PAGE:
Employees looking to be re-hired following claims of unfair dismissal have been urged to check – and double check – the small print.
The advice comes following a recent case in which Lincolnshire County Council successfully appealed an order for re-engagement after one of its employees won her unfair dismissal case and asked to come back to work.
In Lincolnshire County Council v Lupton, the Employment Appeal Tribunal (EAT) overturned a Re-engagement Order, remitting it for reconsideration to the same tribunal. The EAT said the tribunal had failed to adequately address the practicability of re-engagement. It had also failed to specify in any detail the nature of the employment in which the claimant should be re-engaged.
Once a tribunal has found a dismissal to be unfair, it must in law go on to consider what remedy should be granted. It must explain to the claimant what orders for reinstatement or re-engagement are available, and in what circumstances, and ask the claimant whether they wish the tribunal to make such an order (ERA 1996 s 112). It is only if the claimant specifically asks that an order can be made.
A tribunal has wide discretion in deciding whether an order is appropriate.
However three factors are expressly provided for in the legislation:
- In the case of reinstatement, whether the employee wishes that order (as opposed to an order of re-engagement) to be made, and where the proposed order is of re-engagement, the employee’s wishes as to the nature of that order;
- Whether it is practicable for the employer (or, in the case of re-engagement, when relevant an associated employer or successor) to comply with the order;
- Whether the employee has caused or contributed to his own dismissal.
In Lincolnshire the claimant was employed by the council as a support worker at Earlsfield Youth Centre in Grantham from 14th July, 2010 until her dismissal in 2014. In June 2012 the claimant became a foster carer, which meant that she could no longer work during school holidays or outside school hours. The council accommodated this by allowing unpaid leave or by giving time off in lieu. However, in 2014 the council required the claimant to change her working hours. When she refused she was dismissed.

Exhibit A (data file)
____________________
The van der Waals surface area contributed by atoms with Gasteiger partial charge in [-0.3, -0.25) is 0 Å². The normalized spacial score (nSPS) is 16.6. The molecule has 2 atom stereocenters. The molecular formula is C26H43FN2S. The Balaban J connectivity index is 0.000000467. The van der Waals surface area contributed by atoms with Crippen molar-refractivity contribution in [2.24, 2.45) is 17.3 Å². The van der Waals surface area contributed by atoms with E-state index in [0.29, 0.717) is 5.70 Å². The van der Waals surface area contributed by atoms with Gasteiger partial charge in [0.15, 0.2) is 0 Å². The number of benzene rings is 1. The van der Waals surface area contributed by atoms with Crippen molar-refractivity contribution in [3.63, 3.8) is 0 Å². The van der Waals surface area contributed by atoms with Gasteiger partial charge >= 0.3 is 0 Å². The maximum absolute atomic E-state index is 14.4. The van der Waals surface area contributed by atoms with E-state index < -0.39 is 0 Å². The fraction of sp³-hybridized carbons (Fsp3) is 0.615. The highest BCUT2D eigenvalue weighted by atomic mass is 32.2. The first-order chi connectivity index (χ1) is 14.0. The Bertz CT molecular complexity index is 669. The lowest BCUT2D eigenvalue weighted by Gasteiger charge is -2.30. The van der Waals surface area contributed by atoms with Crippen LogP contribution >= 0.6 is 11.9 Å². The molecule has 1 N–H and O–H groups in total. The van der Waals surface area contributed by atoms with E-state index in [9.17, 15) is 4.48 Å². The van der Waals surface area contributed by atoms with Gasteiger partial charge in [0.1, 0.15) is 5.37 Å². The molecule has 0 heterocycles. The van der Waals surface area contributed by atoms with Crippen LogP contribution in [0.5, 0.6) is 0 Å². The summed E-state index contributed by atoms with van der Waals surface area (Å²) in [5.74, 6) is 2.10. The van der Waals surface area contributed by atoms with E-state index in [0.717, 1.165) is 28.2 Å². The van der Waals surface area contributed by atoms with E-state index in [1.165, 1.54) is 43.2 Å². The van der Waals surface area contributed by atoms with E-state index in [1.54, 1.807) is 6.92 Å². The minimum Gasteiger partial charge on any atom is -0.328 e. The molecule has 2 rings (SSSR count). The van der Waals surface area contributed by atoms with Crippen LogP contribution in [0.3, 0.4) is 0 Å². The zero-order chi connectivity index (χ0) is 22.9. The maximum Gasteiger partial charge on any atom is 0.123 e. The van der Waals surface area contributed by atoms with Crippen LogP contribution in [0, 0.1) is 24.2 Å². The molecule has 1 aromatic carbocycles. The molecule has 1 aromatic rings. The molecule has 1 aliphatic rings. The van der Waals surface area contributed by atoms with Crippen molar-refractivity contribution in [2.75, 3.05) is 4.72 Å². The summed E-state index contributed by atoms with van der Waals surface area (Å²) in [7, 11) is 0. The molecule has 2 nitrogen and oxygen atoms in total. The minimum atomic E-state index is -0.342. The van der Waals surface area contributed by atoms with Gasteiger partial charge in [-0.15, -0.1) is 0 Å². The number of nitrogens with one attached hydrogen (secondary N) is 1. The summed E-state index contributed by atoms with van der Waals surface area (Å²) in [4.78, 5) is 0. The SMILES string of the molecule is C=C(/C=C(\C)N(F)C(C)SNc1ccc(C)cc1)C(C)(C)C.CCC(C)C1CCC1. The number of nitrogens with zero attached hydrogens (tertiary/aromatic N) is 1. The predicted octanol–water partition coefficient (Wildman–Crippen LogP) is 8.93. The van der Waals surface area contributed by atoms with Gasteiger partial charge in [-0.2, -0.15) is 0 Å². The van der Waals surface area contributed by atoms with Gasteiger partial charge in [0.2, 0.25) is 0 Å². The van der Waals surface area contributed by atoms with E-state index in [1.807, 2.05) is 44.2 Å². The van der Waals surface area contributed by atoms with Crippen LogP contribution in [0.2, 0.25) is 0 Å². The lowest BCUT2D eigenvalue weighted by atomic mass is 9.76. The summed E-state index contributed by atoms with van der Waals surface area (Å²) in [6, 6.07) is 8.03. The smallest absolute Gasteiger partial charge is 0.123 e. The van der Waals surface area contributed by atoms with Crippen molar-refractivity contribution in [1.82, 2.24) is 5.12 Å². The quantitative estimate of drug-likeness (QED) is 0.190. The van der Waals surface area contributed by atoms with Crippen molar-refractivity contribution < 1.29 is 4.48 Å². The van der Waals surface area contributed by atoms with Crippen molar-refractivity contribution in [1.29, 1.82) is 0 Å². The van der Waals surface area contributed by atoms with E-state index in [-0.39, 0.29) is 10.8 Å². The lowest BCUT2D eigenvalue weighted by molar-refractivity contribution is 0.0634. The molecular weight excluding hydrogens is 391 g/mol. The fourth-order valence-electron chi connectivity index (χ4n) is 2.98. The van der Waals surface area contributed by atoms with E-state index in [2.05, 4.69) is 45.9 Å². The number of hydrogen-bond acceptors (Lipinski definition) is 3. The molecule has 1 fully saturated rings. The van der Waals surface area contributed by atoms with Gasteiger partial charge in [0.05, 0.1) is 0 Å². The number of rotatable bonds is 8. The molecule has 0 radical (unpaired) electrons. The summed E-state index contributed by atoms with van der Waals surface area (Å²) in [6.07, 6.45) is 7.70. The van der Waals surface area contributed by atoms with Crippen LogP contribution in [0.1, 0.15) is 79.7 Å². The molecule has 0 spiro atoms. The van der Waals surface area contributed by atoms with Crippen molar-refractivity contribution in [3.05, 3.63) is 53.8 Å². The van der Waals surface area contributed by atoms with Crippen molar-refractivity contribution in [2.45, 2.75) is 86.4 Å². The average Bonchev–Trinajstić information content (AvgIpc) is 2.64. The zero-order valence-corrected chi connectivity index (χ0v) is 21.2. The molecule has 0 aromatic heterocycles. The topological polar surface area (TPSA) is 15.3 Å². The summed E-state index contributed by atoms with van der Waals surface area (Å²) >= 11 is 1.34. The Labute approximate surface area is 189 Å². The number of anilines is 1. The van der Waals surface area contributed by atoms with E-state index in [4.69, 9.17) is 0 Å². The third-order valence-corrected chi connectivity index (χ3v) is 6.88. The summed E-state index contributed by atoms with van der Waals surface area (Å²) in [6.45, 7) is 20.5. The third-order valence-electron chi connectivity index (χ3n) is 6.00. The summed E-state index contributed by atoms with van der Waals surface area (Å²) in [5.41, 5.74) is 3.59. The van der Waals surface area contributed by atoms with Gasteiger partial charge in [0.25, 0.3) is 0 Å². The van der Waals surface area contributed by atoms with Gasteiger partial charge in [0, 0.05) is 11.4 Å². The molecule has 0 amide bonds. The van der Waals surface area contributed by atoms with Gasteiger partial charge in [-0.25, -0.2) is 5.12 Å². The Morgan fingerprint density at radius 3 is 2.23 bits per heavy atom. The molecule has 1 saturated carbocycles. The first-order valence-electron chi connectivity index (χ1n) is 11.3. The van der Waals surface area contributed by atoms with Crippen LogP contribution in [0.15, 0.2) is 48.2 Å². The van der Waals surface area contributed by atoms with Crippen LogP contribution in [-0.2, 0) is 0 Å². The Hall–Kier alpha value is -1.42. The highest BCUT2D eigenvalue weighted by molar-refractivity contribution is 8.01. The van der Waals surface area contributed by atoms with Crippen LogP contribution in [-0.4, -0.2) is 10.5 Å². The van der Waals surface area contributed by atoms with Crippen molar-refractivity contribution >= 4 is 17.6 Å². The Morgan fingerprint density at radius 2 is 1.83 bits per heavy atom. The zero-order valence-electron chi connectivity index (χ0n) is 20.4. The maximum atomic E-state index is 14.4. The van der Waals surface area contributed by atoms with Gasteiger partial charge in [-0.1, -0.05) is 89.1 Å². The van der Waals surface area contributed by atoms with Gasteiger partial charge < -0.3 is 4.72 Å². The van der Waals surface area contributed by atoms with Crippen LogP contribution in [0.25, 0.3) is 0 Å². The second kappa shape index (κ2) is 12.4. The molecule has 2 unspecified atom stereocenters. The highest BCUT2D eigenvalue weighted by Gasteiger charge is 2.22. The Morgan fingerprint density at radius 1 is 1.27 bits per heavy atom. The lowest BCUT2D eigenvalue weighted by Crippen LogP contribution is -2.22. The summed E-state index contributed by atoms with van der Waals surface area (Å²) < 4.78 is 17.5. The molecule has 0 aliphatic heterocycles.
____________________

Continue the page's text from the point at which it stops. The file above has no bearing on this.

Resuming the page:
An employment tribunal found her dismissal to be both procedurally and substantively unfair. The tribunal made an order that the claimant be re-engaged. It noted that the council was one of the largest employers in the area and referred to a list of 78 vacancies that had been available in April/May 2015, noting that many of those were based in schools and could satisfy the need for the claimant to work term time only.
The tribunal’s order stated: “The nature of the employment is a term time only contract with part time hours of 18.5 per week which are to be within school hours in the locality of Grantham. The employment is suitable in regard to the claimant’s background and experience comparable to that from which she was dismissed or other suitable employment.”
The council appealed against the order arguing, among other things, that the tribunal had failed to properly address the question of practicability of re-engagement and had failed to identify the nature of the employment to which the claimant was to be re-engaged with any degree of detail and precision, contrary to S.115(2)(b) ERA.
Firstly, The EAT found that the council had not been afforded the opportunity to make submissions in response to the wide basis in which re-engagement was argued.
Secondly, it found that the tribunal judgment had been flawed in that ‘practicability’ was not established. In the claimant’s own witness statements the practicability of re-engagement on the wider basis was significantly curtailed. Indeed, 59 were roles that she was unqualified to perform and the remainder, apart from three, were located outside her local area, with the three remaining being full-time posts.
The Honourable Mrs Justice Simler DBE clarified at para 20: “That did not necessarily make those jobs impracticable, but on the face of the list, unless changes were made in terms of part-time working or job-sharing, they were not necessarily practicable at that time and no attempt was made to establish that they were. Since practicable means more than merely possible but capable of being carried into effect with success.”
Finally, the council successfully argued that the tribunal failed to identify the type of employment in which the claimant was to be re-engaged with any degree of detail and precision. The statute expressly requires the tribunal to specify the nature of the employment. That is mandatory and failure to comply with that requirement is an error of law.
The order made required re-engagement into employment that was ‘…suitable in regard to the claimant’s background and experience comparable to that from which she was dismissed or other suitable employment (115(2)(b) ERA’. It was not adequate to simply require that the employment must be comparable.
The clear lesson for claimants considering requesting a re-engagement order must be that they set out in as much detail as they can, which roles they believe are ‘practicable’ rather than possible.
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